This early astronomical assertion was to find validity in the 2Oth century. The Austrian astronomer Horbiger, who died in 1931, used the central idea to explain the sinking of Atiantis. He believed the continent was destroyed by the appearance of the Moon around 12,000 years ago, causing cataclysmic changes, tremendous volcanic activity and a rising of the level of tropical waters which ultimately led to the submergence of Atlantis.

Horbiger believed that when the Moon - there had been other, earlier and smaller satellites -entered the Earth's orbit, it exerted a powerful attractive force on the seas, flooding Atlantis and other lands in the southern hemisphere.

Aristotle, as noted, thought little of Plato's ideas on Atlantis. He believed them to be little more than purely poetic imaginings, although, on close inspection, there are sorne contradictions even in Aristotle's comments on the lost continent. In a passage in the Constitution of the Tegaeians, he wrote that the natives of Arcadia had based an ancient claim to their land on the belief that they came from Atíantis and had inhabited their country "even before there had been a Moon in the heavens".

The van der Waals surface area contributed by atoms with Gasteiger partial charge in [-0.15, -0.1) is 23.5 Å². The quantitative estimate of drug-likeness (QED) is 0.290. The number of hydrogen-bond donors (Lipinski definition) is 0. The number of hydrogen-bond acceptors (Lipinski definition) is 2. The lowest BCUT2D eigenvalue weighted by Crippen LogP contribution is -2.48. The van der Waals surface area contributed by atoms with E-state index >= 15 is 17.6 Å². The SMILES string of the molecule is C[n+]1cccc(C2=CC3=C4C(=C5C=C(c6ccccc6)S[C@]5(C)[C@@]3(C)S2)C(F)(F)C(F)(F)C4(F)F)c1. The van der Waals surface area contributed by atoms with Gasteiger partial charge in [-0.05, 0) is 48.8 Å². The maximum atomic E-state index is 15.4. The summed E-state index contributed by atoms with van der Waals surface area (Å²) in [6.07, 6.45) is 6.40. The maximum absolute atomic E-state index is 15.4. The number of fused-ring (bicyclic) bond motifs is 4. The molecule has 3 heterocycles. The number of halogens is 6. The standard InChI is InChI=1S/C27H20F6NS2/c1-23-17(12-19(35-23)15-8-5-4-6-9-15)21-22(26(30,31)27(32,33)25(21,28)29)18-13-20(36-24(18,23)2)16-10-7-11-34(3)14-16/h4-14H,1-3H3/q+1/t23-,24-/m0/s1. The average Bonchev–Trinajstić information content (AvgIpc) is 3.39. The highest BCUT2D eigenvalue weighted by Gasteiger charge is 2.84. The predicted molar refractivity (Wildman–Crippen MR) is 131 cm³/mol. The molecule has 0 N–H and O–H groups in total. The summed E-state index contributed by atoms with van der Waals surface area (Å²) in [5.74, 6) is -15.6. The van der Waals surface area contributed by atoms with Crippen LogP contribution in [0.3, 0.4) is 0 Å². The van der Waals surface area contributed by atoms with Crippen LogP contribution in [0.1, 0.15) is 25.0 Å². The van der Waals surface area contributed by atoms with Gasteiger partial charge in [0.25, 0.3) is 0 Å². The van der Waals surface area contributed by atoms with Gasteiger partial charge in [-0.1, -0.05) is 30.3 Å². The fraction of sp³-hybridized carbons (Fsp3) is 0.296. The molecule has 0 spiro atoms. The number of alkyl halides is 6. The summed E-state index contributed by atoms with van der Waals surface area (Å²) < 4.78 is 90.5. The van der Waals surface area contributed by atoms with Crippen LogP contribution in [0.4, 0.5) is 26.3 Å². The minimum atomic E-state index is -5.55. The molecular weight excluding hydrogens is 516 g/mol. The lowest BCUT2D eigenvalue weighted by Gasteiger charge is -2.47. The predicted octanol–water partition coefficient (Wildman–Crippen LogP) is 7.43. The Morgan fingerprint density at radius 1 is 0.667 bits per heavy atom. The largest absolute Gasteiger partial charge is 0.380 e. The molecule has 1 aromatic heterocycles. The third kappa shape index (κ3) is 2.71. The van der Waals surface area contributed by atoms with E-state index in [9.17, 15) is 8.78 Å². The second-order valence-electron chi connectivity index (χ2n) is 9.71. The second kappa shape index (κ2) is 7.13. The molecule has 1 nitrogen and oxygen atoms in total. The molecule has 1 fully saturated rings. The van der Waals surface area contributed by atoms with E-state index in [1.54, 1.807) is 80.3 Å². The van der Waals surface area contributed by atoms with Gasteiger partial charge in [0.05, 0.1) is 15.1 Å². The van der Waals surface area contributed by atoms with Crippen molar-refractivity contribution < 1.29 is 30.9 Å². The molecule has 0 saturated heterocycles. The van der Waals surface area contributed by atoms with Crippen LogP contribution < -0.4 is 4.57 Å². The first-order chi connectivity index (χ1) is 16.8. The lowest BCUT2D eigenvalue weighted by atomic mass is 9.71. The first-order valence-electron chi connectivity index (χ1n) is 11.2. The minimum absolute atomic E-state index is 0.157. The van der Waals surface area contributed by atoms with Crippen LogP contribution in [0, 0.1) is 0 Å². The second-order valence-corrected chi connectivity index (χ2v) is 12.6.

However, Aristotle's general scoffing at the idea of Atlantis gained ground with later Greek and Roman writers who similarly doubted the theory. During the Middle Ages, Aristotle's influence remained strong and Atlantis was not even considered a serious subject for study. It was not until the Renaissance, with a rediscovery of the works of Plato, that an interest in Atlantis resurfaced.

Sylvain Bailly

By the latter half of the 18th century, the French astronomer Sylvain Bailly had fully revived the dormant theory. In 1778 he published his Ietters on Atiantis, written to Voltaire, who seemed to give his tacit support to the theories. Bailly believed a highly civilised nation had once existed which reached maturity and disappeared even before all known history had appeared, and that the inhabitants of Atlantis had exerted an influence on subsequent cultures.